Nine queer coming-of-age films to watch before you see Love, Simon

These inspiring LGBT-themed dramas are not to be missed.


Barry Levitt

Queer cinema has been experiencing a boon of late, with independent productions earning critical acclaim and even, in the case of Barry Jenkins’ Moonlight, major awards recognition. In recent years the likes of Carol, Call Me by Your Name and A Fantastic Woman have all made significant contributions to queer cinema, and now Love, Simon sees a major studio getting involved. To celebrate the release of the first mainstream rom-com to feature a gay protagonist, here are nine great LGBT-themed coming-of-age romances you may have missed.

G.B.F (2013)

Don’t be fooled by the sugar candy-coating – Darren Stein’s G.B.F. is an incisive look at coming out in high school in the era of gay-straight-alliances. When Tanner (Michael J Willett) is forcibly outed, the three most popular girls at school are determined to have him as their gay best friend to secure their bids for prom queen. The film provides a remarkable analysis on the commodification of homosexuality. While crushing stereotypes, it creates a hilarious, heartwarming, and endlessly quotable experience. It is also a celebration of camp men, celebrating the embrace of typically feminine qualities.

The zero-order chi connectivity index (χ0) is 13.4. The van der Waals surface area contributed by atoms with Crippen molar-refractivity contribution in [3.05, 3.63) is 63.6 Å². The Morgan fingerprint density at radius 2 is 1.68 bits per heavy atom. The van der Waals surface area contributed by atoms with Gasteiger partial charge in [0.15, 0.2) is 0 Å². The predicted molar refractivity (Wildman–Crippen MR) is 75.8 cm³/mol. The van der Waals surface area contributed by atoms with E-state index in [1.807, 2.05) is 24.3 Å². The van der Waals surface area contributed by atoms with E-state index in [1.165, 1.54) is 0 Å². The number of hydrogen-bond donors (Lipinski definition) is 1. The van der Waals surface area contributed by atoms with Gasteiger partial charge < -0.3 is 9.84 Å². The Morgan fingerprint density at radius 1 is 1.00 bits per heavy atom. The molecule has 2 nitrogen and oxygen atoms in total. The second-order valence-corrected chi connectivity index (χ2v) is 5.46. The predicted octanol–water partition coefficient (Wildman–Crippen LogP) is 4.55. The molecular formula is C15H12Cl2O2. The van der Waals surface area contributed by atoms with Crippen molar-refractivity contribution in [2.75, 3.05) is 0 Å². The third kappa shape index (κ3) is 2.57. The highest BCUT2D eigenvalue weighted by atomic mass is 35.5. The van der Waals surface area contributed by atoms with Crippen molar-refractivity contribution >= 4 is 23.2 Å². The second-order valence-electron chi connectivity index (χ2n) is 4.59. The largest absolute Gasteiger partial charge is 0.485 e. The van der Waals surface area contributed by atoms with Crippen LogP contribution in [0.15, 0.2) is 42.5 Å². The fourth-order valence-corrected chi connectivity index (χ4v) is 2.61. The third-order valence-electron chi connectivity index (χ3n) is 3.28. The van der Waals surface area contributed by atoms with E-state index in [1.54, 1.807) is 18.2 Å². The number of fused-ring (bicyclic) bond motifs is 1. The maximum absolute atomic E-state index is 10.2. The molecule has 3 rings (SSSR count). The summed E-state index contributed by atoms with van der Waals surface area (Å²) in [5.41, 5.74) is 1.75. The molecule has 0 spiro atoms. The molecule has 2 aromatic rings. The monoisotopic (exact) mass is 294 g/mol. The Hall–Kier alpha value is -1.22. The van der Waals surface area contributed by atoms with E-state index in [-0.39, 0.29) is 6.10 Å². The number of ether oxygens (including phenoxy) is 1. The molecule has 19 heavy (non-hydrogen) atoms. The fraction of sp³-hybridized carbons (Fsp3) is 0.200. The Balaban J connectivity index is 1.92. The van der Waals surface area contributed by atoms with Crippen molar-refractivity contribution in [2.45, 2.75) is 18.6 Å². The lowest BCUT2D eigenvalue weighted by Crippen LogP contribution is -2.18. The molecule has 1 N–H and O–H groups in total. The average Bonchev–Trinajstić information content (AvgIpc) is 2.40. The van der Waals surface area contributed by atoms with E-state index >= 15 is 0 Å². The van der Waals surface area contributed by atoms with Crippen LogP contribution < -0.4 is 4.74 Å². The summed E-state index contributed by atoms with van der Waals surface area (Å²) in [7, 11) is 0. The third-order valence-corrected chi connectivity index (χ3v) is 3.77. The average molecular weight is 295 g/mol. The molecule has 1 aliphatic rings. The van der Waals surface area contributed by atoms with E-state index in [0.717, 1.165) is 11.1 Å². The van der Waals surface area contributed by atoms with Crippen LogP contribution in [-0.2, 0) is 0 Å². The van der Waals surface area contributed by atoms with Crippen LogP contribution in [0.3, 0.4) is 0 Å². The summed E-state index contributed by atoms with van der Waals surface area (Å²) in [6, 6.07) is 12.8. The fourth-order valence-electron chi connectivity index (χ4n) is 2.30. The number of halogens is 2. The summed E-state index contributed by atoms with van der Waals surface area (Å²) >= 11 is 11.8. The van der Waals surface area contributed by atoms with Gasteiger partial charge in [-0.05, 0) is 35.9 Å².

Pariah (2011)

“I’m not running, I’m choosing,” claims Alike (Adepero Oduye in a brilliant performance) a 17-year-old African-American who comes to embrace her sexuality in Pariah. Dee Rees’ first fiction film is a tender and realistic account of a girl unabashedly loving herself for who she is. Though her journey is a difficult one, there is never any doubt that Alike is at peace with and embraces her butchness, finding comfort in baggy clothes and boxer shorts. Featuring sensational cinematography from Bradford Young (Arrival), Pariah is a powerful meditation on self-love.

Princess Cyd (2017)

Excited to escape her depressive father, 16-year-old Cyd (Jessie Pinnick) spends the summer with her aunt, a novelist, in Chicago. Director Stephen Cone expertly combines the warm nostalgic colours of summertime with a thoroughly modern and of its time romance. Cone places equal interest in Cyd falling for a local girl as he does in Cyd’s relationship with her aunt as they learn more and more about each other. What makes Princess Cyd so lovely is its host of fascinating female characters, all enveloped in a rich warmth and generosity.